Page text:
The children played games like "King of the Mountain" that are a good preparation for the grown up adult world that they would soon face. In the game "Hide-and-Seek, Kane used the three screens effectively. The seeker was on one screen, a child hiding on another. And sometimes he merged all three screens into one as in the game "Tug- of-war." But in the end, despite awkward acting, Kane did succeed in portraying more of the real world of childhood than most "charming" films ever do.

WE ARE YOUNG - C.P.R. Cominco Pavilion

Francis Thompson and Alexander Hammid who previously won an academy award for their 1964-1965 World's Fair three-screen movie "To Be Alive," made a more ambitious film for C.P.R. Cominco. The subject this time was about young people, teenagers who faced life, and they used six screens to present their subject. In a sense they were successful in drawing a convincing performance from several hundred amateur actors.

They began with an exuberant sequence of teenagers at play - dancing to rock bands and riding motorcycles. They showed children riding a horse, and a couple of teenagers in a jeep racing with boys on horses across a field. But it was the way the images were presented that made the film memorable. The motorcycle sequence involved a six- screen repetition of the image of a white line on a highway rushing furiously toward the viewer. The teenage dancers were shown spread across six screens so that the viewer could watch them in six different ways; a group of four in one frame, a close-up of a girl in another, a pair in another, etc.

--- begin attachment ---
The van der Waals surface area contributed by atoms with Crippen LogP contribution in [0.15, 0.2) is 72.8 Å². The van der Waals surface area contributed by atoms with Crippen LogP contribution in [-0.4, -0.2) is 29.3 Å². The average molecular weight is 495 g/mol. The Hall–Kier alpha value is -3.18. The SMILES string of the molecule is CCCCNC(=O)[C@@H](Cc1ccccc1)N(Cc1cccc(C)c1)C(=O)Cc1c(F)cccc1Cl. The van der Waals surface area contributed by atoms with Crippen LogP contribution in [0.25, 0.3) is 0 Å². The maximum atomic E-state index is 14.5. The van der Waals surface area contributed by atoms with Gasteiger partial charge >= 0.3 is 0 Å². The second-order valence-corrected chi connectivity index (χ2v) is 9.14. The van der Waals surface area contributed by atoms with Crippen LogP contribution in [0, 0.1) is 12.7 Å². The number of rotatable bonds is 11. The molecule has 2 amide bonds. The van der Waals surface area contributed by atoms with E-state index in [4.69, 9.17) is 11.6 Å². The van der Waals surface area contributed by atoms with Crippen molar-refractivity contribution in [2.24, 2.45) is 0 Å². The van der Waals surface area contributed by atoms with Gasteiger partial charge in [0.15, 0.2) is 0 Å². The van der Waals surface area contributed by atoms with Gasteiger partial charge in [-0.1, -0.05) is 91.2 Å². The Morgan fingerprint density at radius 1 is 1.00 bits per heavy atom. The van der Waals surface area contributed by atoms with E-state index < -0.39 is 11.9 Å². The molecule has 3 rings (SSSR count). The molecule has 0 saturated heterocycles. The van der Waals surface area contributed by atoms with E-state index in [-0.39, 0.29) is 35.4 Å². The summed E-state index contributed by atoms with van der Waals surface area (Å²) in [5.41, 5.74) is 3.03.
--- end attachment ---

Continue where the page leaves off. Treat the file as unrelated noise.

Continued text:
The film "We Are Young" was shown on six screens.

The film makers then followed two young girls who moved to a big city to take jobs. The girls despair at the boredom of their work. In one scene a girl learned to type. Viewers saw her puzzled face on one screen and then around her on five other screens were close-up scenes of her attempts at hunt-and-peck tying. In another scene the girls sit down to watch television, and suddenly the six screens were filled with what they saw, the horror and banality of the world at large. Some of the other girls take part in a peace march. One says, "You tell us that we can't change the world. We think we can." In a way the movie had a positive ending and the word got around that "We Are Young" was an important movie to see.

THE EARTH IS MAN'S HOME - Man the Explorer Complex

While most of the multi-screen films spread their images out horizontally, this movie was stacked vertically and projected on a screen thirteen feet wide and thirty feet high. Viewers with their necks craned upwards sat beneath it in sling chairs.